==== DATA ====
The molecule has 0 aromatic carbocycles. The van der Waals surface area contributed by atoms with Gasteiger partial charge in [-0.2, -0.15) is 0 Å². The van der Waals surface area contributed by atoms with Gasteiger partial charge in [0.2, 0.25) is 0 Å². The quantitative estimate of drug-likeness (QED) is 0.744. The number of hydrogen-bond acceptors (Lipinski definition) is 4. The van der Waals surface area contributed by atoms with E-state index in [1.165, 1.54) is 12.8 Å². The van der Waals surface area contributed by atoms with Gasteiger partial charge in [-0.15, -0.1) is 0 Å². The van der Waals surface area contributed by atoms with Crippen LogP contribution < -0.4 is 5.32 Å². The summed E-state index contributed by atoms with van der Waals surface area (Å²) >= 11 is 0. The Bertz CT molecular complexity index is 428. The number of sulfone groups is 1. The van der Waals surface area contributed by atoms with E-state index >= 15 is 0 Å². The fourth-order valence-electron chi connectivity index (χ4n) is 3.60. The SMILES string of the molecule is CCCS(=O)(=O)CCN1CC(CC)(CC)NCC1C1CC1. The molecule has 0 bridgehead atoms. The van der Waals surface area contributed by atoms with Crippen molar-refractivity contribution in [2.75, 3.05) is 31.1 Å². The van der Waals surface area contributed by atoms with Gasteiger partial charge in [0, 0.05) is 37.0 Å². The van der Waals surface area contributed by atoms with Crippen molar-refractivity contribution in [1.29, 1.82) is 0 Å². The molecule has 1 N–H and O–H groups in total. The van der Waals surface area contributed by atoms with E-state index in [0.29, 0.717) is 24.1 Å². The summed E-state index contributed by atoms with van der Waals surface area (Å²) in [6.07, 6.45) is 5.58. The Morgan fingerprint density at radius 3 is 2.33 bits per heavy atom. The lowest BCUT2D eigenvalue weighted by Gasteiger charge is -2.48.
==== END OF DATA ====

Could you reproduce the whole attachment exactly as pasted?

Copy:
The molecule has 0 aromatic carbocycles. The van der Waals surface area contributed by atoms with Gasteiger partial charge in [-0.2, -0.15) is 0 Å². The van der Waals surface area contributed by atoms with Gasteiger partial charge in [0.2, 0.25) is 0 Å². The quantitative estimate of drug-likeness (QED) is 0.744. The number of hydrogen-bond acceptors (Lipinski definition) is 4. The van der Waals surface area contributed by atoms with E-state index in [1.165, 1.54) is 12.8 Å². The van der Waals surface area contributed by atoms with Gasteiger partial charge in [-0.15, -0.1) is 0 Å². The van der Waals surface area contributed by atoms with Crippen LogP contribution < -0.4 is 5.32 Å². The summed E-state index contributed by atoms with van der Waals surface area (Å²) >= 11 is 0. The Bertz CT molecular complexity index is 428. The number of sulfone groups is 1. The van der Waals surface area contributed by atoms with E-state index >= 15 is 0 Å². The fourth-order valence-electron chi connectivity index (χ4n) is 3.60. The SMILES string of the molecule is CCCS(=O)(=O)CCN1CC(CC)(CC)NCC1C1CC1. The molecule has 0 bridgehead atoms. The van der Waals surface area contributed by atoms with Crippen molar-refractivity contribution in [2.75, 3.05) is 31.1 Å². The van der Waals surface area contributed by atoms with Gasteiger partial charge in [0, 0.05) is 37.0 Å². The van der Waals surface area contributed by atoms with Crippen molar-refractivity contribution in [1.29, 1.82) is 0 Å². The molecule has 1 N–H and O–H groups in total. The van der Waals surface area contributed by atoms with E-state index in [0.29, 0.717) is 24.1 Å². The summed E-state index contributed by atoms with van der Waals surface area (Å²) in [6.07, 6.45) is 5.58. The Morgan fingerprint density at radius 3 is 2.33 bits per heavy atom. The lowest BCUT2D eigenvalue weighted by Gasteiger charge is -2.48.